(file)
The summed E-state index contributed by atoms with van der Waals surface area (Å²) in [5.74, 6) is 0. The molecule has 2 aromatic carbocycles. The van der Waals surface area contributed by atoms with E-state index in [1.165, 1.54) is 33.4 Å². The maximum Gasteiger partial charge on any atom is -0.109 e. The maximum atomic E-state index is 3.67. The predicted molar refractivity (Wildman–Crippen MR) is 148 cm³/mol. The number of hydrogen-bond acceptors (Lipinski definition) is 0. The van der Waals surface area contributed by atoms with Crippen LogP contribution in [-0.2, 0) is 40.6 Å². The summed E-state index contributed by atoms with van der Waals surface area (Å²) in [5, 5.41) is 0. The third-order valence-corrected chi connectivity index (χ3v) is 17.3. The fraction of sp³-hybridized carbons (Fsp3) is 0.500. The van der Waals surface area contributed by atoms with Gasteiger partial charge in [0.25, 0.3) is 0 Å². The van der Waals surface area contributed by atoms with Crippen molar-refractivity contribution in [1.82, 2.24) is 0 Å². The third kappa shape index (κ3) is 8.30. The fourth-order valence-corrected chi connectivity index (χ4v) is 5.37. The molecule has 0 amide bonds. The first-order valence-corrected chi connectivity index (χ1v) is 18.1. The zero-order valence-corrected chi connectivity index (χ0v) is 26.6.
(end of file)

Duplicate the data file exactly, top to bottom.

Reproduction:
The summed E-state index contributed by atoms with van der Waals surface area (Å²) in [5.74, 6) is 0. The molecule has 2 aromatic carbocycles. The van der Waals surface area contributed by atoms with E-state index in [1.165, 1.54) is 33.4 Å². The maximum Gasteiger partial charge on any atom is -0.109 e. The maximum atomic E-state index is 3.67. The predicted molar refractivity (Wildman–Crippen MR) is 148 cm³/mol. The number of hydrogen-bond acceptors (Lipinski definition) is 0. The van der Waals surface area contributed by atoms with Crippen LogP contribution in [-0.2, 0) is 40.6 Å². The summed E-state index contributed by atoms with van der Waals surface area (Å²) in [5, 5.41) is 0. The third-order valence-corrected chi connectivity index (χ3v) is 17.3. The fraction of sp³-hybridized carbons (Fsp3) is 0.500. The van der Waals surface area contributed by atoms with Gasteiger partial charge in [0.25, 0.3) is 0 Å². The van der Waals surface area contributed by atoms with Crippen molar-refractivity contribution in [1.82, 2.24) is 0 Å². The third kappa shape index (κ3) is 8.30. The fourth-order valence-corrected chi connectivity index (χ4v) is 5.37. The molecule has 0 amide bonds. The first-order valence-corrected chi connectivity index (χ1v) is 18.1. The zero-order valence-corrected chi connectivity index (χ0v) is 26.6.